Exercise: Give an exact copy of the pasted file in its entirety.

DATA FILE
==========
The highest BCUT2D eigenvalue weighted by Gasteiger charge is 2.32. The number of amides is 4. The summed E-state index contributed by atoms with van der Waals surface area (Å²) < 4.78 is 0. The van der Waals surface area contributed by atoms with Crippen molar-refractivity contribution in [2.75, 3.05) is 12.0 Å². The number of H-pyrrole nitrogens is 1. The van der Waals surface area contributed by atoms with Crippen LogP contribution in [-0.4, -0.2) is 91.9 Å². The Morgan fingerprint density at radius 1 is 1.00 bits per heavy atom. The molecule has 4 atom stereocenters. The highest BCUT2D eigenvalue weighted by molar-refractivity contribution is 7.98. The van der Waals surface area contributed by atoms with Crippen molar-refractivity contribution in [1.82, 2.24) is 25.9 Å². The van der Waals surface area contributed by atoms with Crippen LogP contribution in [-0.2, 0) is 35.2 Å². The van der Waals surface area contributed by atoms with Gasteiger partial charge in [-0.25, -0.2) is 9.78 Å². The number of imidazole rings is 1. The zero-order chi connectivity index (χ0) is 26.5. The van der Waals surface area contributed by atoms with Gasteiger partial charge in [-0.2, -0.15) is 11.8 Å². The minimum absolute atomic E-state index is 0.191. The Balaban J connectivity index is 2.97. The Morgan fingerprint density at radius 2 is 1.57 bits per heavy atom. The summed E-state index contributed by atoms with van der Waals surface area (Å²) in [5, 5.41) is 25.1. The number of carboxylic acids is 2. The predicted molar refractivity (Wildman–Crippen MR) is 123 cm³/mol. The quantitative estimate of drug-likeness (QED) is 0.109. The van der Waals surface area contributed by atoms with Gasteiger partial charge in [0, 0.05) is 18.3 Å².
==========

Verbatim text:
The highest BCUT2D eigenvalue weighted by Gasteiger charge is 2.32. The number of amides is 4. The summed E-state index contributed by atoms with van der Waals surface area (Å²) < 4.78 is 0. The van der Waals surface area contributed by atoms with Crippen molar-refractivity contribution in [2.75, 3.05) is 12.0 Å². The number of H-pyrrole nitrogens is 1. The van der Waals surface area contributed by atoms with Crippen LogP contribution in [-0.4, -0.2) is 91.9 Å². The Morgan fingerprint density at radius 1 is 1.00 bits per heavy atom. The molecule has 4 atom stereocenters. The highest BCUT2D eigenvalue weighted by molar-refractivity contribution is 7.98. The van der Waals surface area contributed by atoms with Crippen molar-refractivity contribution in [1.82, 2.24) is 25.9 Å². The van der Waals surface area contributed by atoms with Crippen LogP contribution in [-0.2, 0) is 35.2 Å². The van der Waals surface area contributed by atoms with Gasteiger partial charge in [-0.25, -0.2) is 9.78 Å². The number of imidazole rings is 1. The zero-order chi connectivity index (χ0) is 26.5. The van der Waals surface area contributed by atoms with Gasteiger partial charge in [-0.2, -0.15) is 11.8 Å². The minimum absolute atomic E-state index is 0.191. The Balaban J connectivity index is 2.97. The Morgan fingerprint density at radius 2 is 1.57 bits per heavy atom. The summed E-state index contributed by atoms with van der Waals surface area (Å²) in [5, 5.41) is 25.1. The number of carboxylic acids is 2. The predicted molar refractivity (Wildman–Crippen MR) is 123 cm³/mol. The quantitative estimate of drug-likeness (QED) is 0.109. The van der Waals surface area contributed by atoms with Gasteiger partial charge in [0, 0.05) is 18.3 Å².